Former City Councilman Jim Kenney on Wednesday said his resounding victory Tuesday night in the Democratic primary election for mayor showed that "people want a positive campaign."

Kenney was eager to prove that, heaping praise upon Melissa Murray Bailey, the Republican who won her party's nomination for mayor in an uncontested primary.

"I've seen her work throughout the course of this whole campaign, going to forums when she was unopposed and doing a good job, stating her case," he said. "I have the utmost respect for her."

Kenney predicted a civil and respectful general election in a city where Democrats outnumber Republicans by 7-1.

But his tone changed noticeably when he was asked about a potential independent run for mayor by former Councilman Bill Green.

"If he wants to run, he can run," Kenney said flatly. "It's America. So . . ."

There was a pause, a space in time in which the old Jim Kenney - known for Twitter tirades and angry outbursts - might have smack-talked Green.

"I'm the disciplined Jim Kenney," he finally said when asked to elaborate about Green. "No. I'm good. I'm good. I'm good."

A campaign staffer hovered nearby, asking reporters if they had questions about "anything besides Bill Green?"

Green and Kenney had a contentious relationship when they served together on Council, often exchanging sharp words about legislation and policy.

Green resigned from Council in February 2014 to become chairman of the School Reform Commission. He was appointed by then-Gov. Tom Corbett, a Republican who last year lost his bid for a second term to Gov. Wolf.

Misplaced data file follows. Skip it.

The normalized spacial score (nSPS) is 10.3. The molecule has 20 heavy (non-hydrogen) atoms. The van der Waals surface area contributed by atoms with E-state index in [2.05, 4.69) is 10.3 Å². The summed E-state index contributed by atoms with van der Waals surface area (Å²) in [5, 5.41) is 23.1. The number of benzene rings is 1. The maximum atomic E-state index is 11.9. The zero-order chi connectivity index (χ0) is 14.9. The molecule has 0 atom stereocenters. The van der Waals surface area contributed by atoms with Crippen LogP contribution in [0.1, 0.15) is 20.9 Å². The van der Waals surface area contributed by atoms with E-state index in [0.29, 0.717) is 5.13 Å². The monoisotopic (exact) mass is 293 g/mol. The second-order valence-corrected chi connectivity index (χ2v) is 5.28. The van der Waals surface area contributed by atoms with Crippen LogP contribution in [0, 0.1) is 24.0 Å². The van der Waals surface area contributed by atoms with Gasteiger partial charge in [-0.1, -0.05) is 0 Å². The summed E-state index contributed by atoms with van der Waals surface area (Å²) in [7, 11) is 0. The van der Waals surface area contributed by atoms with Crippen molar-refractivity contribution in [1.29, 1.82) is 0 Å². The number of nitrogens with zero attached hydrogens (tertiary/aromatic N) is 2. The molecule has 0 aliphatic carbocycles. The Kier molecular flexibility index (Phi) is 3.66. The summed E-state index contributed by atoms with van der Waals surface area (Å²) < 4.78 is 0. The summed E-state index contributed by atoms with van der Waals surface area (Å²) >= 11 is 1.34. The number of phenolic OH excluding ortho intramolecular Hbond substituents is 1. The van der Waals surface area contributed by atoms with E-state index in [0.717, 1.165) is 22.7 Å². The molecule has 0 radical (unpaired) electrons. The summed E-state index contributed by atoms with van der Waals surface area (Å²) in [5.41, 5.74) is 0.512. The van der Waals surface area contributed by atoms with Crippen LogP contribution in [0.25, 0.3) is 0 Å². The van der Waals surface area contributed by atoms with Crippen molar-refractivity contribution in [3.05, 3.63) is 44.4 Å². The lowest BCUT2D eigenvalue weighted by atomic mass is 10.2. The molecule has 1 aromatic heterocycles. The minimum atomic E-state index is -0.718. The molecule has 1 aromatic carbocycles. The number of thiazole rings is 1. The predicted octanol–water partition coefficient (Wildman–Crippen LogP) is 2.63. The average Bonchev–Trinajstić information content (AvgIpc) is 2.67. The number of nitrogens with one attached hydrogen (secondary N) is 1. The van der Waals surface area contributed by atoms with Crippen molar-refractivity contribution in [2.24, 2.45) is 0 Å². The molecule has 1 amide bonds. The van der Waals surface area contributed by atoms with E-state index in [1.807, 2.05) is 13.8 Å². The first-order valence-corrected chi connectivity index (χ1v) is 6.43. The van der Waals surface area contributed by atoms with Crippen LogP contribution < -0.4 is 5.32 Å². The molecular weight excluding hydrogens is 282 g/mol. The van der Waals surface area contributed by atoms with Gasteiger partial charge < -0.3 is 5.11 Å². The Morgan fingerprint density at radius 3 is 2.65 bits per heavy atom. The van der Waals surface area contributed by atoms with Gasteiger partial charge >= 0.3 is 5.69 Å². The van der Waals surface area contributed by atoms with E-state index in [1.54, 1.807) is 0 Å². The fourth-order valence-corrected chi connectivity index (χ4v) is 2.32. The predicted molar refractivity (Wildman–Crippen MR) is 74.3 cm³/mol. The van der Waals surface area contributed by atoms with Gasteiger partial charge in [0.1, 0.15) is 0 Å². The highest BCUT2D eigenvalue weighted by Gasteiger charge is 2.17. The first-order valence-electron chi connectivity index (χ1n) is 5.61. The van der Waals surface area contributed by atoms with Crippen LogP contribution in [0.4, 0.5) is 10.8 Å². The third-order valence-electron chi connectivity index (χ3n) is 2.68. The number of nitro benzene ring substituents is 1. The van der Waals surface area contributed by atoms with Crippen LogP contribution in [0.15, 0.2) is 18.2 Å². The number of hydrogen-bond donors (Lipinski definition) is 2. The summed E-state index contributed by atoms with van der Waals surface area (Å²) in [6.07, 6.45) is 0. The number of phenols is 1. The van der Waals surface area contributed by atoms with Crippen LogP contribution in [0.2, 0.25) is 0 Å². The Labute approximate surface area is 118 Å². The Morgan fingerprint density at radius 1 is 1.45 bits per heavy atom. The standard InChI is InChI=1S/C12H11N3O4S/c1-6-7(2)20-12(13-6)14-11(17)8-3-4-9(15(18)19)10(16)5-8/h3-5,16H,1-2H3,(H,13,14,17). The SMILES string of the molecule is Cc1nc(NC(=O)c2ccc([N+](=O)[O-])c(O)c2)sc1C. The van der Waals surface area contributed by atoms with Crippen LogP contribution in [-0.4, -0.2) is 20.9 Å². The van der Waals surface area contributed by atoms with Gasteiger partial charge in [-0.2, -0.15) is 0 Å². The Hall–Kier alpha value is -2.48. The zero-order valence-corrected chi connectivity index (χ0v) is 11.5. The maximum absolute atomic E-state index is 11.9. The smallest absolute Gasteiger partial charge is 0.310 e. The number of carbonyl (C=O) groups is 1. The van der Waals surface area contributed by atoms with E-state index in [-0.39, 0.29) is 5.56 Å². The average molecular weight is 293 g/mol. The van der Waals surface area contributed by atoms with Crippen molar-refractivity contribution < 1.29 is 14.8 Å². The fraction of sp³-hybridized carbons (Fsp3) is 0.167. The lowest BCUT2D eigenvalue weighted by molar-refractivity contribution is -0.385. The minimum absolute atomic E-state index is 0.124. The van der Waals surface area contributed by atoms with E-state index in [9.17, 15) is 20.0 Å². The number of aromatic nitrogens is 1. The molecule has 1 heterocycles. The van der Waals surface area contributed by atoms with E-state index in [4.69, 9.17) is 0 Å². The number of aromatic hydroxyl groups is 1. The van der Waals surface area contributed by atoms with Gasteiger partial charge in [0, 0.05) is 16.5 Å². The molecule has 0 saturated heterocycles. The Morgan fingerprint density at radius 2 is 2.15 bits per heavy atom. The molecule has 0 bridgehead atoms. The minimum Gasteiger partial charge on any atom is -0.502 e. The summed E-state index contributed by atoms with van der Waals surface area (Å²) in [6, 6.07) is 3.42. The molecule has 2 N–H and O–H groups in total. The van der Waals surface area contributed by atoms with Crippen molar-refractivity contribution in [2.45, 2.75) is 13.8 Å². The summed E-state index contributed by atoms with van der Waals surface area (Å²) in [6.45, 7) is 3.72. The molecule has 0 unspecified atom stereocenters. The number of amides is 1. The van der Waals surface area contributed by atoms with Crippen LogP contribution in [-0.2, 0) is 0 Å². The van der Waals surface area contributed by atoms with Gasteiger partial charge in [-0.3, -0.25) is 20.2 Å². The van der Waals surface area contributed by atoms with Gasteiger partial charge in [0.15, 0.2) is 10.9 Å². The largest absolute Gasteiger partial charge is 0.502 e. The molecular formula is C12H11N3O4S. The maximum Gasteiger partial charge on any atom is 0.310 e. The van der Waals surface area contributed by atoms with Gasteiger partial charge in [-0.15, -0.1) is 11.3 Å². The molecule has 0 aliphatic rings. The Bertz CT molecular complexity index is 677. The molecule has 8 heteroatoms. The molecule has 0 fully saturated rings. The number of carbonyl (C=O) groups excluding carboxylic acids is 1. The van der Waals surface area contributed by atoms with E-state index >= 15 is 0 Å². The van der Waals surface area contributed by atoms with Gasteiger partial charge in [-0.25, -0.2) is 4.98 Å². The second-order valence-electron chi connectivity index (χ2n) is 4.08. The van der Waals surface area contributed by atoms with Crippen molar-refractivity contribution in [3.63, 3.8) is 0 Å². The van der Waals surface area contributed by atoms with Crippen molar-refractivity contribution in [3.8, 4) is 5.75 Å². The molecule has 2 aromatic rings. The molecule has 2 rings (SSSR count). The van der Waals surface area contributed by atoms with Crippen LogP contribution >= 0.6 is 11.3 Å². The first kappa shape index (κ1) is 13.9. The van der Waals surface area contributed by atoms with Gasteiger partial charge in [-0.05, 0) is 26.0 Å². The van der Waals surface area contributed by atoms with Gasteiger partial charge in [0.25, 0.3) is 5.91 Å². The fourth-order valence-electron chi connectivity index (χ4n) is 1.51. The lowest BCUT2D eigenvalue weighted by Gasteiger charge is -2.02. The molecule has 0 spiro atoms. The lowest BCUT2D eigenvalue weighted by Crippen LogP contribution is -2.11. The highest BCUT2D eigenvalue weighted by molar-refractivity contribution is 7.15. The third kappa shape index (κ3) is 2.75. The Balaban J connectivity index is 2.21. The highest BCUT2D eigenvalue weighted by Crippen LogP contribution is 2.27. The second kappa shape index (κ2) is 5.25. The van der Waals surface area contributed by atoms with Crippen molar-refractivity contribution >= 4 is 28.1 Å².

Wolf removed Green as chairman in March. Green switched his party registration to independent one week later, prompting speculation about his general-election intentions.

Green, who is still one of five SRC members, on Wednesday said it would be easy to just congratulate Kenney but his focus is still very much on education in the city. "Ultimately, my decision will come down to that touchstone and a clear-eyed view of the prospects," Green said.

While Kenney shrugged off Green, Rep. Bob Brady, the city's Democratic Party chairman, predicted that if Green were to run, he would lose by 85 percent to 90 percent.

"I wish he would," Brady said of Green's possibly running for mayor. "We'll have a chance to show what we can really do when we're behind one person."

Brady will host a "unity breakfast" with the city's Democratic ward leaders next Wednesday at Kenney's request.

Kenney and Bailey lunched together Wednesday at the Broad Street Ministry and afterward spoke under a vaulted church ceiling and stained-glass windows to a crowd of people there for a free lunch.

One of them was Wolf.

Kenney, who made his Jesuit-led education at St. Joseph's Prep a key theme of his primary campaign, said he was taught that people can't really be happy unless they live their lives to help others. He said Philadelphians should look upon the homeless like neighbors who sometimes need help.

Democrats traditionally gather on the Wednesday after elections at the Palm restaurant, two blocks from the church on South Broad Street.

The Rev. Bill Golderer, Broad Street Ministry's convening minister, thanked Kenney and Bailey for taking the "principled course to be here among the community" after the election.

Kenney added a small caveat about the Palm.

"I'm very glad and proud to have changed the paradigm of postelection lunches from the Palm to the Broad Street Ministry," he said. "On my way back to the office, I'm going to stop by [the Palm] and wave. But I wanted to be here first."

At the Palm, elected officials and political players gave Kenney a standing ovation as he entered. He seemed relaxed, telling a reporter who asked whether he was getting feedback about the election: "It's better than losing."

Kenney took 56 percent of the Democratic vote, winning every section of the city except West Philadelphia, the home base of State Sen. Anthony Hardy Williams, who finished a distant second with 26 percent of the vote in the six-candidate primary.

Kenney said the margin of victory was a surprise.

"I thought we'd win," he said. "I didn't think it was going to be that big of a margin. I'm grateful for it."

215-854-5973 @byChrisBrennan